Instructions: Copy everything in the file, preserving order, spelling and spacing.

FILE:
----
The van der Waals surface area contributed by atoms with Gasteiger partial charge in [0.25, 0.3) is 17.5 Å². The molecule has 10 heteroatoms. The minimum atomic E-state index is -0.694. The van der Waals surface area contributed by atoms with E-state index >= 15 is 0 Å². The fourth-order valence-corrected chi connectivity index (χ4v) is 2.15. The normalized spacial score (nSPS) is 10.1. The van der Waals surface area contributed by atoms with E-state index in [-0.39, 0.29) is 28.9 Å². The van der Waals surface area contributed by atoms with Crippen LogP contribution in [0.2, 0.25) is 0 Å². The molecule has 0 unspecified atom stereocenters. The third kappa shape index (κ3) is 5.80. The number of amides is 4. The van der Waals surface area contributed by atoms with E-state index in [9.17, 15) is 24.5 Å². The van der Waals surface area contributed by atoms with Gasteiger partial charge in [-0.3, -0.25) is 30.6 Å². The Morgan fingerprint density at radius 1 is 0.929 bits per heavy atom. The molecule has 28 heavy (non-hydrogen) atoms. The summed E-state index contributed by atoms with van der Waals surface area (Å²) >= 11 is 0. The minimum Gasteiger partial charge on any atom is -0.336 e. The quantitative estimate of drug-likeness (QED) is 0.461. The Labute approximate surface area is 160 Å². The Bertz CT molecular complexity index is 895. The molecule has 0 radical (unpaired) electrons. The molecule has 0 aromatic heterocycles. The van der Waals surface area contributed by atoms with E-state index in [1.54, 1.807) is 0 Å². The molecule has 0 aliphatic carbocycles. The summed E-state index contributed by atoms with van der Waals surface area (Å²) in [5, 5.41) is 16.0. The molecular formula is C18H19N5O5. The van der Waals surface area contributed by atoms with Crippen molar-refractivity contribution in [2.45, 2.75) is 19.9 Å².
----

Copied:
The van der Waals surface area contributed by atoms with Gasteiger partial charge in [0.25, 0.3) is 17.5 Å². The molecule has 10 heteroatoms. The minimum atomic E-state index is -0.694. The van der Waals surface area contributed by atoms with E-state index >= 15 is 0 Å². The fourth-order valence-corrected chi connectivity index (χ4v) is 2.15. The normalized spacial score (nSPS) is 10.1. The van der Waals surface area contributed by atoms with E-state index in [-0.39, 0.29) is 28.9 Å². The van der Waals surface area contributed by atoms with Crippen LogP contribution in [0.2, 0.25) is 0 Å². The molecule has 0 unspecified atom stereocenters. The third kappa shape index (κ3) is 5.80. The number of amides is 4. The van der Waals surface area contributed by atoms with E-state index in [9.17, 15) is 24.5 Å². The van der Waals surface area contributed by atoms with Gasteiger partial charge in [-0.3, -0.25) is 30.6 Å². The Morgan fingerprint density at radius 1 is 0.929 bits per heavy atom. The molecule has 28 heavy (non-hydrogen) atoms. The summed E-state index contributed by atoms with van der Waals surface area (Å²) >= 11 is 0. The minimum Gasteiger partial charge on any atom is -0.336 e. The quantitative estimate of drug-likeness (QED) is 0.461. The Labute approximate surface area is 160 Å². The Bertz CT molecular complexity index is 895. The molecule has 0 radical (unpaired) electrons. The molecule has 0 aromatic heterocycles. The van der Waals surface area contributed by atoms with E-state index in [1.54, 1.807) is 0 Å². The molecule has 0 aliphatic carbocycles. The summed E-state index contributed by atoms with van der Waals surface area (Å²) in [5, 5.41) is 16.0. The molecular formula is C18H19N5O5. The van der Waals surface area contributed by atoms with Crippen molar-refractivity contribution in [2.45, 2.75) is 19.9 Å².